Endocrine Abstracts (2017) 50 EP065 | DOI: 10.1530/endoabs.50.EP065

A rare case of primary suprasellar meningeal melanocytoma associated with nonfunctional pituitary adenoma

Oana Stefania Paveluc1, Ruxandra Dobrescu1,2, Cristina Stancu1,2, Anda Dumitrascu1,2, Doina Pop3 & Corin Badiu1,2


1National Institute of Endocrinology C.I.Parhon, Bucharest, Romania; 2University of Medicine and Pharmacy Carol Davila, Bucharest, Romania; 3Medical Center Domina-Sana, Bucharest, Romania.


Introduction: Pituitary adenomas are the most common pituitary tumours, but in 18% of cases we can find other rare tumours like: Rathke’s cleft cyst, craniopharingyomas, chordomas, meningiomas, infiltrative or infectious disease. Meningeal melanocytoma is a benign neoplasm of central nervous system, commonly located in the base of the brain, cerebellopontine angle and the pineal body, difficult to differentiate from a nonfunctional pituitary adenoma before surgery.

Case report: We present the case of a 63-year-old man who presented 15 years ago for the evaluation of a nonfunctional pituitary adenoma. He developed sudden onset unilateral hemianopsia, and the MRI exam revealed a voluminous sellar and parasellar mass, protrusive in the sphenoid and cavernous sinuses. Partial transfrontal resection of the tumor was performed, and the pathology and immunohistochemistry diagnosed a ‘null cell’ nonfunctional pituitary macroadenoma. Due to the presence of a progressing, large, residual mass, radiotherapy was recommended and performed and the patient developed global hypopituitarism. After radiotherapy the patient presented with initial tumor regression, but in the following 14 years the tumor progressed, with narrowing of the visual field, requiring a new neurosurgical, transsphenoidal resection. The pathology revealed meningeal melanocytoma, and the diagnosis was confirmed by immunohistochemistry: positive for melan A, S-100 and HMB45 and negative for CK19, CK20 and GFAP, with low-grade proliferation risk Ki-67 = 1–2%.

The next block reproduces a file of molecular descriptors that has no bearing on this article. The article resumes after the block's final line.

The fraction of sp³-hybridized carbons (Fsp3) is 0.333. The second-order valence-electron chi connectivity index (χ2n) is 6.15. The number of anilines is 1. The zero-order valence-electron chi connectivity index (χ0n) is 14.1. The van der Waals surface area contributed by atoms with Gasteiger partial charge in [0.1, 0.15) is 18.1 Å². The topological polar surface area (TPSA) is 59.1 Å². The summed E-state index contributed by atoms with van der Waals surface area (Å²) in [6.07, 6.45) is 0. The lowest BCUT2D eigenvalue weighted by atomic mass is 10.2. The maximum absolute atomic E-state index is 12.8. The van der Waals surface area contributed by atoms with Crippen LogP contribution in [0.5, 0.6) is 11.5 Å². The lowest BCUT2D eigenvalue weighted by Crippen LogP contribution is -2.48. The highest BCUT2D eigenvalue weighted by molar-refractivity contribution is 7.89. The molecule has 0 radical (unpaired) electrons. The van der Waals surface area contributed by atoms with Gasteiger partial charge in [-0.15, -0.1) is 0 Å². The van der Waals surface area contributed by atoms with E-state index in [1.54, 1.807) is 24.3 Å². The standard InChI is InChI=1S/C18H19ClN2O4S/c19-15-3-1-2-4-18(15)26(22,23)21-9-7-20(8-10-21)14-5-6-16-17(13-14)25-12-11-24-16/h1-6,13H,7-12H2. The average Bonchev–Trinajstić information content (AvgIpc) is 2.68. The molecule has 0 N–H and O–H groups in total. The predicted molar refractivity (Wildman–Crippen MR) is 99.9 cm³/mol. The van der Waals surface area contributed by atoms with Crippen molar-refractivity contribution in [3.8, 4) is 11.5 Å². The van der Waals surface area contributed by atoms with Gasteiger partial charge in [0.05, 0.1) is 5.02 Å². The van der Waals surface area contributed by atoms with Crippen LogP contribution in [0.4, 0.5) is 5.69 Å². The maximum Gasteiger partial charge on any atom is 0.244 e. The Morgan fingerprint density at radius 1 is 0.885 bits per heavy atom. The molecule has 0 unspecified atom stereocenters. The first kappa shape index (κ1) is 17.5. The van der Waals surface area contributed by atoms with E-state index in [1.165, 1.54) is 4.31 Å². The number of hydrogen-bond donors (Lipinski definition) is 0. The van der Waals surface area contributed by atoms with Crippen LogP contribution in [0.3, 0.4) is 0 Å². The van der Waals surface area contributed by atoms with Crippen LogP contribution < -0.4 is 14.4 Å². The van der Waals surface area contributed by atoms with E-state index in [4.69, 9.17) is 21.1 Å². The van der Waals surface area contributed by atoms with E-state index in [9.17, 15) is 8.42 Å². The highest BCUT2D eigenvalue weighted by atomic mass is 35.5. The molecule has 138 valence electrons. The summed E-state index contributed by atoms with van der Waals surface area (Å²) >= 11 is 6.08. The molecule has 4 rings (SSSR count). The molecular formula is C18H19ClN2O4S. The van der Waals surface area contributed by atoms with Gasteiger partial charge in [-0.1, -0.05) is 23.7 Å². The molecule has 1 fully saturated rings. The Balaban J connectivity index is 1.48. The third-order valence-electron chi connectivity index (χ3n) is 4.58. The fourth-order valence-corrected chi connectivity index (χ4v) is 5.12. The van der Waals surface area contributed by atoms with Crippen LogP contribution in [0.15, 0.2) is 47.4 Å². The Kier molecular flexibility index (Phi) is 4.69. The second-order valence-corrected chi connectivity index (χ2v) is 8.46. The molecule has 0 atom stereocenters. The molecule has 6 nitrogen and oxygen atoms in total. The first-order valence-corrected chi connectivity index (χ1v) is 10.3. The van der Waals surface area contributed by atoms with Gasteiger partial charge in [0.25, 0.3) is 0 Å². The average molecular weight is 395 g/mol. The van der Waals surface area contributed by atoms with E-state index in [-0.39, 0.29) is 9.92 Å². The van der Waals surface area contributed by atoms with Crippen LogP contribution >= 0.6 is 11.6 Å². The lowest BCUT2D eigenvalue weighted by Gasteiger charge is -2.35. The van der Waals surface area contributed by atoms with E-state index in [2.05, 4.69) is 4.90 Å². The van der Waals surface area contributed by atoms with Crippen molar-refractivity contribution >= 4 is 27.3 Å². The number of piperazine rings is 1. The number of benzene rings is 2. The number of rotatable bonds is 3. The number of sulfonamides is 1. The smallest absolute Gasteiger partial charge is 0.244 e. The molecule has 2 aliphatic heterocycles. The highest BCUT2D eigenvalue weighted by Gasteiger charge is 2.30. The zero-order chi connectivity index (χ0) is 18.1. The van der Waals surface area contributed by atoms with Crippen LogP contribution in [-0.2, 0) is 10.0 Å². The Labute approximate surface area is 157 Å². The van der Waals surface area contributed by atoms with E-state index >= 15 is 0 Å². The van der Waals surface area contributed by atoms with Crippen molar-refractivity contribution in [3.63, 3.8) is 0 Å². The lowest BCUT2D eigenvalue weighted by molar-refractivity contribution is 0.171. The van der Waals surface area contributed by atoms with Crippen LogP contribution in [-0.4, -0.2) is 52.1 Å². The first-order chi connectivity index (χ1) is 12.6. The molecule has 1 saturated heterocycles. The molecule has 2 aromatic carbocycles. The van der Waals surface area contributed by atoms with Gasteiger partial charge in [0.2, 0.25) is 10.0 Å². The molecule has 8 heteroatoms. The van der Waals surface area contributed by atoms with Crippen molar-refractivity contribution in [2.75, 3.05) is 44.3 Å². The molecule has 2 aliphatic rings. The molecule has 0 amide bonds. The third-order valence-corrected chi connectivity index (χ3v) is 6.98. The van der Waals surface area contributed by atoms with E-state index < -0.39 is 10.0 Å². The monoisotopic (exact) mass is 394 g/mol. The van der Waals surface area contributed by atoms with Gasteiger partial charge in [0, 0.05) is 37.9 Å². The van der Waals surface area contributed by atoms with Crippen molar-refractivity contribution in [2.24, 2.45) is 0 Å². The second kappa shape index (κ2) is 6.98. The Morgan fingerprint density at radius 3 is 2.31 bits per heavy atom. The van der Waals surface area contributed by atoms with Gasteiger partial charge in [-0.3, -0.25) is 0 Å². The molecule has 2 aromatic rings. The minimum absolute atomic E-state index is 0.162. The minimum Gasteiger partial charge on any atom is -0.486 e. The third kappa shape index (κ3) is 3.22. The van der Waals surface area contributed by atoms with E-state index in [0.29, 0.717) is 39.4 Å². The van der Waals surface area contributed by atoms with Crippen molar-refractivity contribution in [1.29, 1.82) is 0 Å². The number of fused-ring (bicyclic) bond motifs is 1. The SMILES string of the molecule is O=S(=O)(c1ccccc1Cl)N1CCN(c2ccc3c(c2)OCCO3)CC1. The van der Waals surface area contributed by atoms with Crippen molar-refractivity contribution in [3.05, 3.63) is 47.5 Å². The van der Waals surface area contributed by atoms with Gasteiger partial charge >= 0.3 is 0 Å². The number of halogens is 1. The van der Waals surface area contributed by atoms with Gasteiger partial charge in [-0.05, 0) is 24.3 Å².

Conclusions: The association between meningeal melanocytoma and nonfunctional pituitary adenoma it is uncommon and represents a challenge for diagnostic and treatment. The gold standard therapy is complete surgical resection, but in cases with large residual tumoral mass or high proliferation risk, high-dose radiotherapy is recomended. Although benign, the meningeal melanocytoma can occasionaly relapse and present with malignant transition, so careful imaging surveillance is recommended.

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